Additionally, this Court indicated in State v. Scroggins, 110 Idaho 380, 716 P.2d 1152 (1985), that Idaho's felony murder rule requires a finding that each participant had the specific intent to commit the underlying felony: ―In a prosecution for felony murder, the state is relieved of the burden of proving that a defendant had the specific intent to kill and instead need only prove that all individuals charged as principals had the specific intent to commit the predicate felony.‖ Id. at 386, 716 P.2d at 1158 (emphasis added); see also State v. Owen, 73 Idaho 394, 418--19, 253 P.2d 203, 218 (1953) (finding that a co-felon was guilty of a felony murder committed during an armed robbery by virtue of the fact that he was aiding in the robbery and could therefore have been charged as a principal).

Up to this point, neither the legislature nor the judiciary has ever applied the proximate cause theory of the felony-murder rule in Idaho. As we stated above, when the legislature codified the common law felony-murder rule, it was silent as to its application to co-felons. Absent any statute on the issue we look to the common law, which clearly applies the agency theory to felony murder. Thus, we hold that Idaho has consistently applied the agency theory of the felony-murder rule. Any change of that rule lies in the province of the legislature. There was no basis in law to support the district court's decision to apply the proximate-cause theory of the felony murder rule in Pina's case.

B. The Jury Instructions Given by the District Court Constitute Reversible Error

Pina next argues that the district court erred when it gave jury instructions that allowed the jury to convict Pina under what amounts to a proximate-cause theory or what actually seems to be a strict-liability theory. ―The propriety of jury instructions is a question of law over which this Court exercises free review.‖ State v. Young, 138 Idaho 370, 372, 64 P.3d 296, 298 (2002). ―When reviewing jury instructions, this Court must first ask whether the instructions as a whole, and not individually, fairly and accurately reflect the applicable law. To be reversible error, instructions must have misled the jury or prejudiced the complaining party.‖ Id. (citations omitted).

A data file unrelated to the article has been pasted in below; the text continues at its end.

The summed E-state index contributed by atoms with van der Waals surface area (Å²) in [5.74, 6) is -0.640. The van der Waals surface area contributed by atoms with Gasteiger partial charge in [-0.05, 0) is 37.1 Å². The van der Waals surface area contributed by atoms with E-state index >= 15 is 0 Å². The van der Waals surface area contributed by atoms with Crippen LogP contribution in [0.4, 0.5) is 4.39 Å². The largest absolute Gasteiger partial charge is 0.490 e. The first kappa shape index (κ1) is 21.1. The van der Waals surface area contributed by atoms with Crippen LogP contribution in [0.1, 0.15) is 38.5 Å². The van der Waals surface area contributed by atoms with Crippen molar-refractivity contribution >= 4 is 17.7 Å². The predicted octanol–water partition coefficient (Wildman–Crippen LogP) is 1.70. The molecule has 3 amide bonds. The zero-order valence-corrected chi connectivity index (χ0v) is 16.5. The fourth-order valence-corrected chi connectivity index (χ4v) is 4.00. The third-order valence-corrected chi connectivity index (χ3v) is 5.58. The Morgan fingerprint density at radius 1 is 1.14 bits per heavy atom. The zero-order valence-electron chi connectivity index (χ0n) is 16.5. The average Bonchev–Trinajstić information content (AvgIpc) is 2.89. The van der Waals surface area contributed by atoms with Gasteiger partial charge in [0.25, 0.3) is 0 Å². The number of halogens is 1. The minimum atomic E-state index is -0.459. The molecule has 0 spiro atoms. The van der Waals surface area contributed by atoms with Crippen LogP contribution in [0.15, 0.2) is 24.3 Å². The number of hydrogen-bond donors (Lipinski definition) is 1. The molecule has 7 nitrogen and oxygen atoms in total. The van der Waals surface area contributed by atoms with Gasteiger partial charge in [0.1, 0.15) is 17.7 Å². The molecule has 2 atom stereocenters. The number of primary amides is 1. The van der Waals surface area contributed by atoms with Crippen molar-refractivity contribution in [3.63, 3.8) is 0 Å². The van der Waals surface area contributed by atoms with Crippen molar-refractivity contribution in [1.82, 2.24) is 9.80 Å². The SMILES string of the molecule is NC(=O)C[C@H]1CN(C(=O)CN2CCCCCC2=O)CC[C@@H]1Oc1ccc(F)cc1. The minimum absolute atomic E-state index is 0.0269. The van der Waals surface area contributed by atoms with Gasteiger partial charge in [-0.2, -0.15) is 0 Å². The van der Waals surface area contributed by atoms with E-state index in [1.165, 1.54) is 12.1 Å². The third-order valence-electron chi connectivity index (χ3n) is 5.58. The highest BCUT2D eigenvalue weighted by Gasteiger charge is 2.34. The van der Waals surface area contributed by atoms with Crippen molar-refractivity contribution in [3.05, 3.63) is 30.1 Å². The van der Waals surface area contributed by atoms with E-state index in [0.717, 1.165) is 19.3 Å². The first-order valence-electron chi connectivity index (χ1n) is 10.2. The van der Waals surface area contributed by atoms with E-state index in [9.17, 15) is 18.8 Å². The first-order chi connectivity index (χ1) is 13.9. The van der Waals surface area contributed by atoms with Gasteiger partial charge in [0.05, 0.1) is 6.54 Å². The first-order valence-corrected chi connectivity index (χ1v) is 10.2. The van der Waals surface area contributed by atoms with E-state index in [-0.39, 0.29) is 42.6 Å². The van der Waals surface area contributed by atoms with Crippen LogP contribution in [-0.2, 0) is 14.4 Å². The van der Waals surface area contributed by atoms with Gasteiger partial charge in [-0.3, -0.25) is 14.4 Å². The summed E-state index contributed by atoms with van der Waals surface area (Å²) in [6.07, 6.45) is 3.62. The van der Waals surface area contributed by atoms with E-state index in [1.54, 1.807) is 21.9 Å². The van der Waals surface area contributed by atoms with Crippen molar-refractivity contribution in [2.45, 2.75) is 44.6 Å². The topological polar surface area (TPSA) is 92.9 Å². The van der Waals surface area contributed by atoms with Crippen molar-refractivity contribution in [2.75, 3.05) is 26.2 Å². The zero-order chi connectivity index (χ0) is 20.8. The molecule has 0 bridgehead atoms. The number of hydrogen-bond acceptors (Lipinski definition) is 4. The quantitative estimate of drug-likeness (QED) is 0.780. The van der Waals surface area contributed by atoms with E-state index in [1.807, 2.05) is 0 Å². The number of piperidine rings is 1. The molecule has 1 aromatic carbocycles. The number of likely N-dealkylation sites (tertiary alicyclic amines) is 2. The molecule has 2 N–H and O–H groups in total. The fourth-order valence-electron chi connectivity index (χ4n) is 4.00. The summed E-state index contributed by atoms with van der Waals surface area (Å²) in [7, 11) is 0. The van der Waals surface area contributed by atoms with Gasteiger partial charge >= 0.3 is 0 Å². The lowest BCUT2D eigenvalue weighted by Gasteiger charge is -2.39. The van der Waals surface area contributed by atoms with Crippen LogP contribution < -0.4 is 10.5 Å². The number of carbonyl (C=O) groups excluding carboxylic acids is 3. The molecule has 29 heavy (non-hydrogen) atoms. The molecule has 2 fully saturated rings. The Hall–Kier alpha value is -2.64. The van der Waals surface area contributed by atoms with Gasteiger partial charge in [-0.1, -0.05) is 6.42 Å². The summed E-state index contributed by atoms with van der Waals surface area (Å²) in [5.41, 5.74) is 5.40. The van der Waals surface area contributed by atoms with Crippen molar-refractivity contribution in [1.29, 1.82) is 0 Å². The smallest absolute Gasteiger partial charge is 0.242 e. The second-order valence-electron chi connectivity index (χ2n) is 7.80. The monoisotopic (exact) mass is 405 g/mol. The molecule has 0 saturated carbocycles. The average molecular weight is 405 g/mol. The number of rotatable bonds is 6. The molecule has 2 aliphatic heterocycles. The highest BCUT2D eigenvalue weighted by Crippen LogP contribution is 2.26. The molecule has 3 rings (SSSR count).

As noted above, the jury instructions given by the district court read as follows: In order for the defendant to be guilty of Felony Murder in the First Degree, the state must prove each of the following:

1. On or about November 29, 2005,

2. in the State of Idaho,

3. the defendant Juan Carlos Fuentes-Pina, A.K.A. Juan Pina, A.K.A. Juan Carlos Pina, kidnapped, or attempted to kidnap Jesse Naranjo, and

4. during the commission or attempted commission of the kidnapping, Jesse Naranjo was killed.

If any of the above has not been proven beyond a reasonable doubt, you must find the defendant not guilty. If each of the above has been proven beyond a reasonable doubt, then you must find the defendant guilty.